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Hey guys I was wondering if this seems like a viable solution to the age old problem of Amazon Elastic Load Balancer's lacking a dedicated IP, and thus A record support.

What if I created a micro/small instance and hooked it to an elastic IP. I can then use that IP as my A record address for my website. That instance will forward 100% of its traffic to an ELB load balancer address (Haproxy?), which will then operate normally and forward that traffic to my server pool.

With this architecture I can use my A-record and an ELB.

  • Are there any downsides to this aside from the cost of the initial instance that forwards its traffic to the ELB?

  • Will this double forwarding create too much lag or is it really negligible since they're all in AWS?

Thanks for feedback.

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I'm thinking of using this same method. Were you able to get it implemented and if so, how well does it work? –  Schoffelman Apr 17 '14 at 13:45

2 Answers 2

If you are currently using Route53 for you DNS, it does have support for handling zone apex.

https://forums.aws.amazon.com/message.jspa?messageID=260459

Not sure if this answers your question since you didn't mention why you need a dedicated ip.

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I don't need a dedicated IP per se, I just needed a way to route traffic to my domain with an A record. I did not want to use the www.website.com method using a cname to route to the ELB. I'll look into your link, as I'm currently not sure what zone apex is. Thanks! –  Robert Newcomb Aka Bobbo Dec 21 '12 at 18:34
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If you are hosting DNS with Route53, you can point http://mydomain.com (no subdomain required) at an ELB using a special type of A record for only available on AWS. –  JohnE Dec 21 '12 at 19:46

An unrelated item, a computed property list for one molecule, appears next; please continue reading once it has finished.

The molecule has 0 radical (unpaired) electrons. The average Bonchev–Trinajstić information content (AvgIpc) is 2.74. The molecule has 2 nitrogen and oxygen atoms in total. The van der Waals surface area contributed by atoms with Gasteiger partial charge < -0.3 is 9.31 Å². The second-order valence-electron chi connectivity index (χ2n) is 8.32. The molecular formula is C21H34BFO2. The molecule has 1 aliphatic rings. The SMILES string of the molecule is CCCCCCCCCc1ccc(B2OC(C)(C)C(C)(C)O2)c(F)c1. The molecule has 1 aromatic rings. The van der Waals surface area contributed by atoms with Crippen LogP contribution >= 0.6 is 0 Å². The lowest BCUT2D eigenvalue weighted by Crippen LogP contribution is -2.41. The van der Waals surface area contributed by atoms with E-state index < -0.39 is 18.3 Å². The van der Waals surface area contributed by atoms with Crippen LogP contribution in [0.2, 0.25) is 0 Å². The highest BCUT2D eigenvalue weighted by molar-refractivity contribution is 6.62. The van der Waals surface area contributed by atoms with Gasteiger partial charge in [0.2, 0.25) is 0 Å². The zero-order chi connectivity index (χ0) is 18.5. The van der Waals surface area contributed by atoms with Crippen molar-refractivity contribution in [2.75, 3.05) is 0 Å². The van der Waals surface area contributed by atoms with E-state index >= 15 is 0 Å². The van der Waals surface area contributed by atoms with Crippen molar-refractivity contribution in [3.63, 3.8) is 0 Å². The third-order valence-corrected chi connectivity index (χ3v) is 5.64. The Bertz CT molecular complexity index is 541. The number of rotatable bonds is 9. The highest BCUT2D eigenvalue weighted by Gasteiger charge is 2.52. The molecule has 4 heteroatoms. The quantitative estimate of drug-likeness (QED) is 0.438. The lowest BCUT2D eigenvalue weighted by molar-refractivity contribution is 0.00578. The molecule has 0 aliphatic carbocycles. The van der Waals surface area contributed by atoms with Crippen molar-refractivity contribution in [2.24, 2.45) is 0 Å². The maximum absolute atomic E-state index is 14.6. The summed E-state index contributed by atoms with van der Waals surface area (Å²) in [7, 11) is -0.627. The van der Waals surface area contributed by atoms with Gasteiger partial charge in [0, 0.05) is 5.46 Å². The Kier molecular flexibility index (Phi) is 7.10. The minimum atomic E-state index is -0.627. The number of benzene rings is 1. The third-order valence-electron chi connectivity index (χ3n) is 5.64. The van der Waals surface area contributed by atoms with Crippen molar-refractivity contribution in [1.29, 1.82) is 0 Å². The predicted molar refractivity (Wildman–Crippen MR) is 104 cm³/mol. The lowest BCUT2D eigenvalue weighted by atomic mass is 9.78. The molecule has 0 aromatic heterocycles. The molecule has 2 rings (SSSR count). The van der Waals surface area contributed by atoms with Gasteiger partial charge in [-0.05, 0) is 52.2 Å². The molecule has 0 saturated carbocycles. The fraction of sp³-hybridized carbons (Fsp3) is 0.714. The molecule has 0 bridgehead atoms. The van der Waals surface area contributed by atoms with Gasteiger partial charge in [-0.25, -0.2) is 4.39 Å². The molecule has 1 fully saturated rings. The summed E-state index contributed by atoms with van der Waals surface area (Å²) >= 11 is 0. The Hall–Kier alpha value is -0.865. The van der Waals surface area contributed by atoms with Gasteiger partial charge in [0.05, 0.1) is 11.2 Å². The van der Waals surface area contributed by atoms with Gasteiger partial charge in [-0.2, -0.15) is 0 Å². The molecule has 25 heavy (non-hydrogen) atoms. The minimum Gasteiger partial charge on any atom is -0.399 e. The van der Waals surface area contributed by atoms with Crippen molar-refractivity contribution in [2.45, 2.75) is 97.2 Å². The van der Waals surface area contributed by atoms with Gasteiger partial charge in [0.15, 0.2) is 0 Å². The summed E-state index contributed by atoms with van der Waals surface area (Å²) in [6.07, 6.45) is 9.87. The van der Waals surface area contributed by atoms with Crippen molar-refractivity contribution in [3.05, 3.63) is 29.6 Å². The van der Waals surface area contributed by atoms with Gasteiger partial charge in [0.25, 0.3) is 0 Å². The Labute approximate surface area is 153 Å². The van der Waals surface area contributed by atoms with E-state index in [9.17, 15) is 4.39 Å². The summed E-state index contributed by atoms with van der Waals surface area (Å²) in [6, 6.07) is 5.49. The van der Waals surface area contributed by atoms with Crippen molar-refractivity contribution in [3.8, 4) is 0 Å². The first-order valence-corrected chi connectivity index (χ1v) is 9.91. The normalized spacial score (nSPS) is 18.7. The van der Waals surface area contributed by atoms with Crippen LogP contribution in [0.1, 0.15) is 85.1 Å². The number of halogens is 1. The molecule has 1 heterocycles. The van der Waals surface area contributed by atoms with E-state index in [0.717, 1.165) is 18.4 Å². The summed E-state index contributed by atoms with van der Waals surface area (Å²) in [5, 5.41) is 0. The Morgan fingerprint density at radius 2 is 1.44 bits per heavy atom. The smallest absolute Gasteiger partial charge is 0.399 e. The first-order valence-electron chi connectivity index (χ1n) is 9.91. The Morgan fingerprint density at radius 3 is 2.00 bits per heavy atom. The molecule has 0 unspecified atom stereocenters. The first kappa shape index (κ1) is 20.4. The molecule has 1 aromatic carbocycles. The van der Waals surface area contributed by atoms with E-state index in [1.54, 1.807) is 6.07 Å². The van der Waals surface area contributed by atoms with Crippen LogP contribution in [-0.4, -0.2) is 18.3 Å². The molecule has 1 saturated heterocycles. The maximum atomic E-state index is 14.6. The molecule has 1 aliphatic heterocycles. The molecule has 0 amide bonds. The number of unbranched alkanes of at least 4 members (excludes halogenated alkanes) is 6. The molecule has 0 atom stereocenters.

Are there any downsides to this aside from the cost of the initial instance that forwards its traffic to the ELB?

Er, yes. You're loosing about 99.9% of the benefits of ELB.

Will this double forwarding create too much lag or is it really negligible since they're all in AWS?

No, the lag should be small (sub-milisecond). The two main problems are:

1) Your instance will become a bottleneck when your traffic increases. You won't be able to survive a sudden rush, such as being linked from a high-traffic website like Slashdot or Oprah.

The whole point of ELB is that they can manage scaling (the frontend and the backend) for you. If you insert a single box in the flow, it kinda prevents ELB from doing anything useful.

Also, the micro instance can take very little traffic. You have to go to at least a m1.large if you won't want your network packets throttled.

2) Your instance will become a Single Point Of Failure. When your box dies, your website will be down. ELB can prevent problems on both the front and backend with redundancy.

Perhaps if you explained why you needed an A record?

(It is also possible to run your own front-end(s): Just create a box with an EIP, and put nginx and/or HAProxy on it. But as with everything, there are trade-offs.)

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